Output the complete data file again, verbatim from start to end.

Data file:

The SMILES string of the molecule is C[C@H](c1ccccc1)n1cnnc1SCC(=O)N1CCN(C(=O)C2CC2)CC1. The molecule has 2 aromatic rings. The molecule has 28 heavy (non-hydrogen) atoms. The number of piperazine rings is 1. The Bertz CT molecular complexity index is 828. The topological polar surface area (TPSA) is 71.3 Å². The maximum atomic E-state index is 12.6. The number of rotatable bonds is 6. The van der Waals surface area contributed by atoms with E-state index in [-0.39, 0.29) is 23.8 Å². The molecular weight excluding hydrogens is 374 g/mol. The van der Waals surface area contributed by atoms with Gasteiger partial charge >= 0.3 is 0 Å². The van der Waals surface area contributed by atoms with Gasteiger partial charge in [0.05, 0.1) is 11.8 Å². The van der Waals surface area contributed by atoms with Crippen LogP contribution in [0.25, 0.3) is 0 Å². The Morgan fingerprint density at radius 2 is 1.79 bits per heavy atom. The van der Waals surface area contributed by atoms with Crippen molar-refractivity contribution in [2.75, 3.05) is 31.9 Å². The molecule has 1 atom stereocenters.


The SMILES string of the molecule is C[C@H](c1ccccc1)n1cnnc1SCC(=O)N1CCN(C(=O)C2CC2)CC1. The molecule has 2 aromatic rings. The molecule has 28 heavy (non-hydrogen) atoms. The number of piperazine rings is 1. The Bertz CT molecular complexity index is 828. The topological polar surface area (TPSA) is 71.3 Å². The maximum atomic E-state index is 12.6. The number of rotatable bonds is 6. The van der Waals surface area contributed by atoms with E-state index in [-0.39, 0.29) is 23.8 Å². The molecular weight excluding hydrogens is 374 g/mol. The van der Waals surface area contributed by atoms with Gasteiger partial charge >= 0.3 is 0 Å². The van der Waals surface area contributed by atoms with Gasteiger partial charge in [0.05, 0.1) is 11.8 Å². The van der Waals surface area contributed by atoms with Crippen LogP contribution in [0.25, 0.3) is 0 Å². The Morgan fingerprint density at radius 2 is 1.79 bits per heavy atom. The van der Waals surface area contributed by atoms with Crippen molar-refractivity contribution in [2.75, 3.05) is 31.9 Å². The molecule has 1 atom stereocenters.